Today we have a guest post by Matteo Perlini. He can be contacted at
matteoperlini [at] gmail [dot] com.
In a post from August of last year, Nathan Alexander Sears wrote about a simple game he designed that teaches students about IR theory. Based on Sears’s idea, I created “Perpetual Anarchy,” a two-player game where the goal is to maximize the wealth of one’s state. Unlike Sears’s game, mine does not eliminate players or involve diplomacy.
“Perpetual Anarchy” requires a standard deck of playing cards and paper to record points scored and technological advances. The complete rules of “Perpetual Anarchy” are at https://boardgamegeek.com/boardgame/273757/perpetual-anarchy.
First Strategic Level
Each state must choose an action every turn: defense, attack or
production. The choice of attack starts a war with the other state. Defense
allows a player to better resist an attack by the opposing player. Production
is an entirely peaceful action that helps increase wealth. The game has weak
intransitive preference orderings: it is usually preferred (but not always!) to
play defense against attack, attack against production, production against
Defense vs. attack: as in the real world, defending is easier than
attacking, so the defender has a bonus in the war (higher probability to win
the war), but attacker must pay reputation costs for her belligerence.
Attack vs. production: attacker has a bonus in the war (higher
probability to win the war) but she must pay reputation costs for her
belligerence. By contrast, if the producer wins, she earns points without reputation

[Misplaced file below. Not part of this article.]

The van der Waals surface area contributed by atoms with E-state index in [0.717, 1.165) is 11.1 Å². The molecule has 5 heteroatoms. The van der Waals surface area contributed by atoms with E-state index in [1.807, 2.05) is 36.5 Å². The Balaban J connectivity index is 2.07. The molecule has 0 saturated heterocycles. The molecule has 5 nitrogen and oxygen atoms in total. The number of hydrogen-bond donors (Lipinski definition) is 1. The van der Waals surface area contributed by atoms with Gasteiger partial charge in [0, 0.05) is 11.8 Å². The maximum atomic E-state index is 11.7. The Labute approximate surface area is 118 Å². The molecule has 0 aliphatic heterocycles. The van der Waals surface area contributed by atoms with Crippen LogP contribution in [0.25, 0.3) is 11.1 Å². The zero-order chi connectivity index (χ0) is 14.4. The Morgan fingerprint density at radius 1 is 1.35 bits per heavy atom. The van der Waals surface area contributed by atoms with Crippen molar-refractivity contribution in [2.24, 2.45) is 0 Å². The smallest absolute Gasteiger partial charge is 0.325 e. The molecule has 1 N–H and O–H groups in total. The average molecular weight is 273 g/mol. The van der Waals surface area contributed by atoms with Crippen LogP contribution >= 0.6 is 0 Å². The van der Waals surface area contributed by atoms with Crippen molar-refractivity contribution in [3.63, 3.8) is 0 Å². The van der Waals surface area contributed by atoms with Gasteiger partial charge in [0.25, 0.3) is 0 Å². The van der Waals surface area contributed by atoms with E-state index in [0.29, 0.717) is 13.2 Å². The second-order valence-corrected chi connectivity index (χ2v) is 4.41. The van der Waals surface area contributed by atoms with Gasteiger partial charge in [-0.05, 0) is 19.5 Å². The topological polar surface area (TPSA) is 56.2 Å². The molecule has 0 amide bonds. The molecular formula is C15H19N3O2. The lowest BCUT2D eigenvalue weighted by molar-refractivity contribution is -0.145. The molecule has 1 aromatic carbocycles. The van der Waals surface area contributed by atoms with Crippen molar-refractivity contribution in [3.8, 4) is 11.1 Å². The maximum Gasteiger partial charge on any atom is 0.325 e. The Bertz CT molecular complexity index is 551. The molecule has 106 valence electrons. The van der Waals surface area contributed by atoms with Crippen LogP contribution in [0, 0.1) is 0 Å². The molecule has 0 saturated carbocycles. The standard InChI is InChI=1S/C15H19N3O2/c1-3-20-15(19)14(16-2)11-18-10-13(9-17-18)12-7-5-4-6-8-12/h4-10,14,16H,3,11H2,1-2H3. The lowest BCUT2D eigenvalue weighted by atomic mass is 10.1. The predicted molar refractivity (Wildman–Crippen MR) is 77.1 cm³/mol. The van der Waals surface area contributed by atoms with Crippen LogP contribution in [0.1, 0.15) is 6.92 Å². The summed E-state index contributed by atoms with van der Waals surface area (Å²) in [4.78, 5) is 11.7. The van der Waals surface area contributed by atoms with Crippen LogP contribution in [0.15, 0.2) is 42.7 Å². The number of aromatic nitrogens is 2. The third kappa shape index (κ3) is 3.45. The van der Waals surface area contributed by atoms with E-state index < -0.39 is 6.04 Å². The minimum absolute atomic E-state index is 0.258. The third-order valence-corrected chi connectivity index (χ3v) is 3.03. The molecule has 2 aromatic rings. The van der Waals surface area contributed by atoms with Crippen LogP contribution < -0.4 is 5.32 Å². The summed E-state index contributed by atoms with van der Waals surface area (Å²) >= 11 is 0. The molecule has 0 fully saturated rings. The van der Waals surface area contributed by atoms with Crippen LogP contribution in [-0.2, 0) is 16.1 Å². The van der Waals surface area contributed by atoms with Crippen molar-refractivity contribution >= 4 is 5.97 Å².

Production vs. defense: both states score, but only the defending state
has reputation costs, so the producer generally scores more.
The game is not strictly intransitive because the final outcome depends
also on the second strategic level.
Second Strategic Level
States must choose how to allocate their budget across two dimensions: war/peace and long-term/short-term. A player must decide whether to give more prominence to one of the following strategies:
Short-term war: armament allocation helps the player win an urgent war,
but the player will not use this allocation in the future.
Short-term peace: wealth allocation helps a player score points during
Long-term war: military technology allocation does not increase the
likelihood of winning an actual war, but increases marginally the player’s military
Long-term peace: civilian technology allocation does not increase the actual
points scored by a player, but increases marginally the player’s production efficacy
As an example, a player who chooses a short-term war strategy will be more likely to win if a war occurs and will also prevent the opponent from capitalizing on long-term strategies, because the opponent loses any technology allocations in that turn.